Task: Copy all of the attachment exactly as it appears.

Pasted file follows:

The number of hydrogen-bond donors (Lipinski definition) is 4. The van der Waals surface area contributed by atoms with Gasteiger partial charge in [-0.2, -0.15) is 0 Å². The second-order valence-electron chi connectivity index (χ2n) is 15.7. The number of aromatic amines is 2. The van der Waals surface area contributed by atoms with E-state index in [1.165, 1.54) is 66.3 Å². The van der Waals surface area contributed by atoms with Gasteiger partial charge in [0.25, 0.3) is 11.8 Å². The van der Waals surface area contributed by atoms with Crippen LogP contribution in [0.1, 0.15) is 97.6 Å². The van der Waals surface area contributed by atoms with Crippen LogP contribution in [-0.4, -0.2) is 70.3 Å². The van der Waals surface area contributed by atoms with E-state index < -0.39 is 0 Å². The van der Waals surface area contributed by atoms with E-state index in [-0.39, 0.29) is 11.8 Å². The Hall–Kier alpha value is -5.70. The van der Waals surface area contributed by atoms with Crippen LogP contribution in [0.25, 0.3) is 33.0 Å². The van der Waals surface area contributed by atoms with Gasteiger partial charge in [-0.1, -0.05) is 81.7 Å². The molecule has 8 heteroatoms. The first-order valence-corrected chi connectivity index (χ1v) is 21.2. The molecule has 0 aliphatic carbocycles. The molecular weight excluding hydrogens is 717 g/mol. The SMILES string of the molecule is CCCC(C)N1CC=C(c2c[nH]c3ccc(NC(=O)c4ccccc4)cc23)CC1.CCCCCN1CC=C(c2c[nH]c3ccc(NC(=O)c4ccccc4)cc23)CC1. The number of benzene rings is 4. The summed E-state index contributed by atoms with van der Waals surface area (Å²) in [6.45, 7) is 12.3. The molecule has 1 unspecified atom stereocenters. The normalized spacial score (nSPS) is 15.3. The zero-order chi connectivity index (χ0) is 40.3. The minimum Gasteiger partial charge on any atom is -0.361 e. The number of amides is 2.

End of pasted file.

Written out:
The number of hydrogen-bond donors (Lipinski definition) is 4. The van der Waals surface area contributed by atoms with Gasteiger partial charge in [-0.2, -0.15) is 0 Å². The second-order valence-electron chi connectivity index (χ2n) is 15.7. The number of aromatic amines is 2. The van der Waals surface area contributed by atoms with E-state index in [1.165, 1.54) is 66.3 Å². The van der Waals surface area contributed by atoms with Gasteiger partial charge in [0.25, 0.3) is 11.8 Å². The van der Waals surface area contributed by atoms with Crippen LogP contribution in [0.1, 0.15) is 97.6 Å². The van der Waals surface area contributed by atoms with Crippen LogP contribution in [-0.4, -0.2) is 70.3 Å². The van der Waals surface area contributed by atoms with E-state index < -0.39 is 0 Å². The van der Waals surface area contributed by atoms with E-state index in [-0.39, 0.29) is 11.8 Å². The Hall–Kier alpha value is -5.70. The van der Waals surface area contributed by atoms with Crippen LogP contribution in [0.25, 0.3) is 33.0 Å². The van der Waals surface area contributed by atoms with Gasteiger partial charge in [-0.1, -0.05) is 81.7 Å². The molecule has 8 heteroatoms. The first-order valence-corrected chi connectivity index (χ1v) is 21.2. The molecule has 0 aliphatic carbocycles. The molecular weight excluding hydrogens is 717 g/mol. The SMILES string of the molecule is CCCC(C)N1CC=C(c2c[nH]c3ccc(NC(=O)c4ccccc4)cc23)CC1.CCCCCN1CC=C(c2c[nH]c3ccc(NC(=O)c4ccccc4)cc23)CC1. The number of benzene rings is 4. The summed E-state index contributed by atoms with van der Waals surface area (Å²) in [6.45, 7) is 12.3. The molecule has 1 unspecified atom stereocenters. The normalized spacial score (nSPS) is 15.3. The zero-order chi connectivity index (χ0) is 40.3. The minimum Gasteiger partial charge on any atom is -0.361 e. The number of amides is 2.